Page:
” “I am really critical, as I touched on earlier when discussing the recording process, and am never happy with the narration. It’s tough to listen to the sound of your own voice, I think most people struggle with that, so I really rely on the feedback of the rest of the Casefile team. I trust their judgement – without it, I’d probably never get another episode out as I’d never be happy with how it sounds,” the Anonymous Host of Casefile in 2019.

“Creativity is therapeutic for me, and it connects me to my past and upbringing. I can get lost in a drawing or painting session for six or seven hours, without even leaving my seat. It is all-consuming, and clearly fulfills a deep biological need,” Architect and author Megan Padalecki in 2015.

“Yes, the differences are as wide and varied. In many first-world cities, the people are jaded and very conscious of the camera. Los Angeles may be one of the toughest to street shoot because of the over-sensitivity to the paparazzi and because of the city and culture itself, there is no life on the streets. It all takes place indoors and inside of cars. New York is also very jaded but the sheer density and brazen openness of New Yorkers makes it a target rich environment.

Islamic and Arabic culture make it very tough to photograph devout Muslims and women and it is a challenge to take candid portraits. Each city and culture is different and I adapt to each environment. Some places require you to ask permission first which of course, changes what you are shooting. Other places are completely oblivious to the camera. Cubans were the most open people to having their photos taken. It is a street shooters paradise. There is a reason why everyone goes there to shoot,” Documentary Photographer Doug Kim in 2013.

On life advice

“…don’t be afraid, don’t be lazy, have fun,” Photographer Ryan Schude in 2013.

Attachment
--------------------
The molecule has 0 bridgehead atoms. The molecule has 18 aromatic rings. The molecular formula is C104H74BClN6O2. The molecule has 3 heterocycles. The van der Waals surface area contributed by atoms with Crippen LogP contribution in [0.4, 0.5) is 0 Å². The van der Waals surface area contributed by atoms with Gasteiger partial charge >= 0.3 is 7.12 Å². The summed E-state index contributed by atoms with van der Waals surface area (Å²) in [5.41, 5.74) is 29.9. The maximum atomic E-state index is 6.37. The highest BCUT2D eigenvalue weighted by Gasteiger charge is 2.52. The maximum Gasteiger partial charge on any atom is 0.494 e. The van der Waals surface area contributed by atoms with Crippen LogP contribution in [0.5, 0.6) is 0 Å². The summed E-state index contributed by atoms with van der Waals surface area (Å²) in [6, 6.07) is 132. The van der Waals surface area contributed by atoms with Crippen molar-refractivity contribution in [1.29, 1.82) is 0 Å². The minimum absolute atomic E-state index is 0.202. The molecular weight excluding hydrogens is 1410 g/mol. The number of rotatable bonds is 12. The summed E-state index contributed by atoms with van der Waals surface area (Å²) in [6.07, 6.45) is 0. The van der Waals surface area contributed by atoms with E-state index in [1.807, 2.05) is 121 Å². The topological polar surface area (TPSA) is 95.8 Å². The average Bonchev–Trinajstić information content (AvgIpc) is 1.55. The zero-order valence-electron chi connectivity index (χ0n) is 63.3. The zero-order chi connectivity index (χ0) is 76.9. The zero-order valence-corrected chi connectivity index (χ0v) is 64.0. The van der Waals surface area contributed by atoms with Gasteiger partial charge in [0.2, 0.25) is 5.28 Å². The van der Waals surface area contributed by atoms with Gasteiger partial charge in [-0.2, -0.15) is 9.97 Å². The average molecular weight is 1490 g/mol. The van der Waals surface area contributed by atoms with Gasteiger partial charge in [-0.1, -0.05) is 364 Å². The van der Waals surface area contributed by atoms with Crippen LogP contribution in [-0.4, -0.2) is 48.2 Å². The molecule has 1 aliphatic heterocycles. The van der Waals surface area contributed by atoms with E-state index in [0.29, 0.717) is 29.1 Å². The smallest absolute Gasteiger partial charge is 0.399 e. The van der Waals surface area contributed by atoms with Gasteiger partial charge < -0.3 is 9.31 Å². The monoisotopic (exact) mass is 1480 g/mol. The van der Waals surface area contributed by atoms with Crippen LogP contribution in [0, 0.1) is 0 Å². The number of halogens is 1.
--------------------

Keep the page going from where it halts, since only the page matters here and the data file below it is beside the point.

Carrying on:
“Don’t get me started. From the first page to the last, I would change more things than you could count. There are a few glaring examples of decisions I would reconsider, but I think that’s a good thing in the end. It’s the best I could do at that point in time…If you’re not looking back with a bit of embarrassment, it means you’re not ready to grow and write something better,” Author of ‘The Book Thief’ Marcus Zusak in 2013.

” I believe that everything happens for a reason, and I also believe that you should learn from every experience that life throws at you,” Owner of At Work? We Walk! Laura Rennie in 2019.

On coming up with ideas

“My process for coming up with ideas can vary depending on the scenario. Sometimes I’m in a beautiful, grungy or unique environment and my mind just envisions something on the spot. On occasion when that happens, I’ll shoot a concept right then and there.

More often, however, I location scout and keep those places in mind to develop ideas later. I’ll often just take some time to listen to music or walk through the woods, and as I let my mind drift it will envision scenes taking place in a variety of environments. That space and time alone to think allows my mind to piece ideas together. Once I have ideas, I do tend to journal them and keep a large list of concepts for future reference. I like giving my favorite concepts time to expand and grow in my mind, which also gives me time to gather resources when needed!” Photographer Rob Woodcox in 2013.

” My experiences and the emotions that stream from them are probably what I use the most. I also use words from books or songs, and proverbs in both Japanese and English. The people I’m around, my art blocks, and struggles. These days I get a lot of my inspiration from Japanese art. To me, it is easily the most beautiful thing in the world,” Photographer Reylia Slaby in 2014.